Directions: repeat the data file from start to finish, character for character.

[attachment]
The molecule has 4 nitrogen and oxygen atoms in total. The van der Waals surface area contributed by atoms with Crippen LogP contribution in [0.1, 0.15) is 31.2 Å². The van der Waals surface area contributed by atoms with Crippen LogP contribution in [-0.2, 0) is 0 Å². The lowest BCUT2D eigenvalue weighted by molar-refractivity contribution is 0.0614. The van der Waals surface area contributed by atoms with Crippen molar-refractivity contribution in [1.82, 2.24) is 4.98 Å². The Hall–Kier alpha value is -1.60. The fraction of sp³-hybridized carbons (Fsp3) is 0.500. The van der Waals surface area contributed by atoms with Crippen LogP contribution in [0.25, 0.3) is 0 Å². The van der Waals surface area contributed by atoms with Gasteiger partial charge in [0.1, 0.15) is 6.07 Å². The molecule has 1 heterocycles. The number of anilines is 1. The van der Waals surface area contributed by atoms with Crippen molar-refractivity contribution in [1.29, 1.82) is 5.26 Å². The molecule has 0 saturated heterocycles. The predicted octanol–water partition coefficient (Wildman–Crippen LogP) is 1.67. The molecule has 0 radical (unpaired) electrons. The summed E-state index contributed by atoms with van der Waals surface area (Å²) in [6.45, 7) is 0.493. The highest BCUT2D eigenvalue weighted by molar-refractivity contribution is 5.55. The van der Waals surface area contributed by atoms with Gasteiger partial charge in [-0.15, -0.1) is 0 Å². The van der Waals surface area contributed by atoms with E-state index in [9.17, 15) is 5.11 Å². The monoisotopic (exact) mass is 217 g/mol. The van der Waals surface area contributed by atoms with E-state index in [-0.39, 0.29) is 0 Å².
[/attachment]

The molecule has 4 nitrogen and oxygen atoms in total. The van der Waals surface area contributed by atoms with Crippen LogP contribution in [0.1, 0.15) is 31.2 Å². The van der Waals surface area contributed by atoms with Crippen LogP contribution in [-0.2, 0) is 0 Å². The lowest BCUT2D eigenvalue weighted by molar-refractivity contribution is 0.0614. The van der Waals surface area contributed by atoms with Crippen molar-refractivity contribution in [1.82, 2.24) is 4.98 Å². The Hall–Kier alpha value is -1.60. The fraction of sp³-hybridized carbons (Fsp3) is 0.500. The van der Waals surface area contributed by atoms with Crippen LogP contribution in [0.25, 0.3) is 0 Å². The van der Waals surface area contributed by atoms with Gasteiger partial charge in [0.1, 0.15) is 6.07 Å². The molecule has 1 heterocycles. The number of anilines is 1. The van der Waals surface area contributed by atoms with Crippen molar-refractivity contribution in [1.29, 1.82) is 5.26 Å². The molecule has 0 saturated heterocycles. The predicted octanol–water partition coefficient (Wildman–Crippen LogP) is 1.67. The molecule has 0 radical (unpaired) electrons. The summed E-state index contributed by atoms with van der Waals surface area (Å²) in [6.45, 7) is 0.493. The highest BCUT2D eigenvalue weighted by molar-refractivity contribution is 5.55. The van der Waals surface area contributed by atoms with Gasteiger partial charge in [-0.15, -0.1) is 0 Å². The van der Waals surface area contributed by atoms with E-state index in [9.17, 15) is 5.11 Å². The monoisotopic (exact) mass is 217 g/mol. The van der Waals surface area contributed by atoms with E-state index in [-0.39, 0.29) is 0 Å².